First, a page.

Jay “Lightning” Tilles (1h 12m 15s):

You need the TRD seats that have the, the lower

Sean P. Holman (1h 12m 19s):

Portion I? don Dunno, anybody’s driven in those yet. So I have no idea how, how good they are. No, these have the ros, the Ford, ros, they’re super supportive. Now we’re going over some pretty big whoops and impressed with how good this feels. These are not small whoopers. They’re, they’re substantial. All right, that was fun. I just got up with the group. Okay, now we come to this obstacle where it’s about a hundred yard uphill sandy thing that turns into a short little go, go, go, go,

12 (1h 13m 0s):


Sean P. Holman (1h 13m 0s):

Go, go keep valley with rocks. Okay,

12 (1h 13m 2s):

Now you’re, now you’re passing. Good job. Good job.

Sean P. Holman (1h 13m 5s):

And so you gotta

12 (1h 13m 6s):

Continue. Okay, next truck. Let’s go

Sean P. Holman (1h 13m 9s):

Up. So now you gotta continue momentum. You can hear Lieberman driving up the hill. But. I gotta continue. Momentum. I’ll leave the window down. So hopefully you can hear a little bit better. Good job.

12 (1h 13m 26s):

Come all the way to me. Keep your momentum. Keep your momentum. Keep coming right through. Keep going. Go, go, go, go.

10 (1h 13m 31s):


Sean P. Holman (1h 13m 32s):

Here I go. Good

12 (1h 13m 33s):

Job. Next truck. Come on.

Jay “Lightning” Tilles (1h 13m 35s):

What’s up with the hill? How Steve?

Sean P. Holman (1h 13m 38s):


Jay “Lightning” Tilles (1h 13m 42s):

Like spooky steep

12 (1h 13m 44s):

While I’m standing right here.

10 (1h 13m 45s):


Jay “Lightning” Tilles (1h 13m 50s):

Are you in low here or are you hauling bud?

Sean P. Holman (1h 13m 53s):

Dude, stop talking over The truck. We’re trying to hear the awesome V eight sounds. Ask questions at the top of the hill. Will you?

12 (1h 14m 15s):

Good job. Good job. Next truck.

10 (1h 14m 18s):


Sean P. Holman (1h 14m 18s):

Made it to the top. So imagine it being a hill. You enter the bottom of the hill at a slight left hand turn. And as you go up, you make a sharp right hand turn for the last third of it. And in that pocket is a bunch of rocks that you have to rock crawl over. So you need the momentum to get up to those rocks. But then you have to have momentum to crest the hill because it’s really steep. And it was pretty amazing. Raptors are not rock crawlers, but because of the 30 sevens and the long travel suspension, they certainly get you through to about anything in the desert that you can find. And this is just one of those perfect examples of, I wanna go fast, but the desert’s always changing. There could be a wash, there could be rocks. You have to be able to be proficient at doing all of it.

Sean P. Holman (1h 14m 59s):

And there was nothing that we threw in Johnson Valley at the Raptor or that it couldn’t handle. Very impressive.

Jay “Lightning” Tilles (1h 15m 4s):

Were you smashing the pumpkin on any rocks underneath or was it No,

Sean P. Holman (1h 15m 7s):

The box. What do you think I’m rookie?

Jay “Lightning” Tilles (1h 15m 8s):

No, no. Well I don’t know how big the rocks are in the middle and the ruts

Sean P. Holman (1h 15m 11s):

And stuff like that. You don’t, you don’t dude. Okay. Alright. First lesson about off-roading. Mm. You don’t straddle rocks ever? Well of course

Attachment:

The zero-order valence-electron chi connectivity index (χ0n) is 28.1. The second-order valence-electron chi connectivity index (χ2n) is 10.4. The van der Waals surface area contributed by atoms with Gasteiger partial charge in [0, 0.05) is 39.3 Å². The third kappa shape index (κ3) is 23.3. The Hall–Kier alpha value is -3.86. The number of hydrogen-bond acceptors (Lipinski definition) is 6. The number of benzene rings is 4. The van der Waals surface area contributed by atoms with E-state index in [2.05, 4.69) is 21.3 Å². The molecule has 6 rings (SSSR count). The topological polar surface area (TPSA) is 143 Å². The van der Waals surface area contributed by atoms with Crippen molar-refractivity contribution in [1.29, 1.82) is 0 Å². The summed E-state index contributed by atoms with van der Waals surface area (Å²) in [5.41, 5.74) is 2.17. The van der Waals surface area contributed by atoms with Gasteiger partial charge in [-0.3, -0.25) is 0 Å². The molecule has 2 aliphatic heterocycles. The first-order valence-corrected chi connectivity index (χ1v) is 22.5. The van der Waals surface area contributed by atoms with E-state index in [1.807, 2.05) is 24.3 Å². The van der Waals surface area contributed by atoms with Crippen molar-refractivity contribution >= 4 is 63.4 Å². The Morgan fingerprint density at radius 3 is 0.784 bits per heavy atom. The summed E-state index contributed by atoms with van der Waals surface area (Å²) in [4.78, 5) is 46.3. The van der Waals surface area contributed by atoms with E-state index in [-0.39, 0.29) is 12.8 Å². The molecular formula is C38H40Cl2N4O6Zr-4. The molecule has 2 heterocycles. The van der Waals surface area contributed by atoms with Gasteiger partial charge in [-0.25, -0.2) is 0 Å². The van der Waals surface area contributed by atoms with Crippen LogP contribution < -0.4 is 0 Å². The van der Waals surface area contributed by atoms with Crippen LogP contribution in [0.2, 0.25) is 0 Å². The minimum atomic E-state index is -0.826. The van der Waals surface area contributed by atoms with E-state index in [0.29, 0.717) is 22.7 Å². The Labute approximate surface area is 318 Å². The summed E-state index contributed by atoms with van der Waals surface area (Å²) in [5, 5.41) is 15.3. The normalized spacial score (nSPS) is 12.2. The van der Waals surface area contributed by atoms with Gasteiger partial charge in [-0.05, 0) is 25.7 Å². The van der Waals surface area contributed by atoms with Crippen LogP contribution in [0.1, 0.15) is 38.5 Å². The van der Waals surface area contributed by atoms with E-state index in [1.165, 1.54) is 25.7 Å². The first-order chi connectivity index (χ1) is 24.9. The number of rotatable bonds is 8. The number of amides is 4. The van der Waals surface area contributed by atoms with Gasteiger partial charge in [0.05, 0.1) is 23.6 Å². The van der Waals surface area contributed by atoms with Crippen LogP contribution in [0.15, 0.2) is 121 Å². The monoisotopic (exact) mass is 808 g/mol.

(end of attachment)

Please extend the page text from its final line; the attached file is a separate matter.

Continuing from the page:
Jay “Lightning” Tilles (1h 15m 19s):

Not on purpose.

Sean P. Holman (1h 15m 20s):

No. You don’t ever do it. You put your tires on top of the rocks because that gives you higher ground clearance. All sorts of people, they all think, oh, I wonder if I can straddle this rock and make it. Then they hit it with their diff and they the rear punt whatever. No, that’s not what you do. You put your tires on top off to the side and that gives you ground clearance so you’re not hitting your under clearance. What

Jay “Lightning” Tilles (1h 15m 38s):

If you can’t get to the side?

Sean P. Holman (1h 15m 39s):

You can.

Jay “Lightning” Tilles (1h 15m 40s):

Okay. I didn’t know I could.

Sean P. Holman (1h 15m 42s):

I’m telling you. You can. Alright.

10 (1h 16m 1s):

Piece of cake. She’s a big girl.

Sean P. Holman (1h 16m 2s):

She’s a big girl. I I like him with white hips.

10 (1h 16m 6s):


12 (1h 16m 8s):

Truck, come on.

Sean P. Holman (1h 16m 11s):

Just in case you didn’t know we were,

10 (1h 16m 15s):

We were talking about The truck,

Jay “Lightning” Tilles (1h 16m 19s):

We gathered that. Yeah.

Sean P. Holman (1h 16m 20s):

So Ford really wants us to see just that the Raptor R is not a one trick pony and that’s capable. And so we’re over going through a little rock garden right now and the suspension feels pretty good. Crawling over rocks. Like I’m, I’m pretty impressed. It’s very compliant. There’s not a lot of head toss. The rear coil sprung rear axle works really well. And now we’re heading down a, a rocky, basically like a downhill, which would be pretty gnarly going up. So you can imagine it’s pretty steep. I I don’t know what the I angle is, but it’s I don dunno, probably 50 degrees down, maybe 45 in sections.

Sean P. Holman (1h 17m 1s):

It’s, it’s really steep with big chunky hard rocks in it. And The truck is, is just handily it. Nice. Yeah. Did you experience any staying within the suspension limits, which is,

Jay “Lightning” Tilles (1h 17m 14s):

Did you experience any brake fade?

Sean P. Holman (1h 17m 16s):


Jay “Lightning” Tilles (1h 17m 17s):

No. Okay.

Sean P. Holman (1h 17m 18s):

Good. You know I’m not bottoming out. I’m not topping out. Having this much travel definitely makes, makes a difference.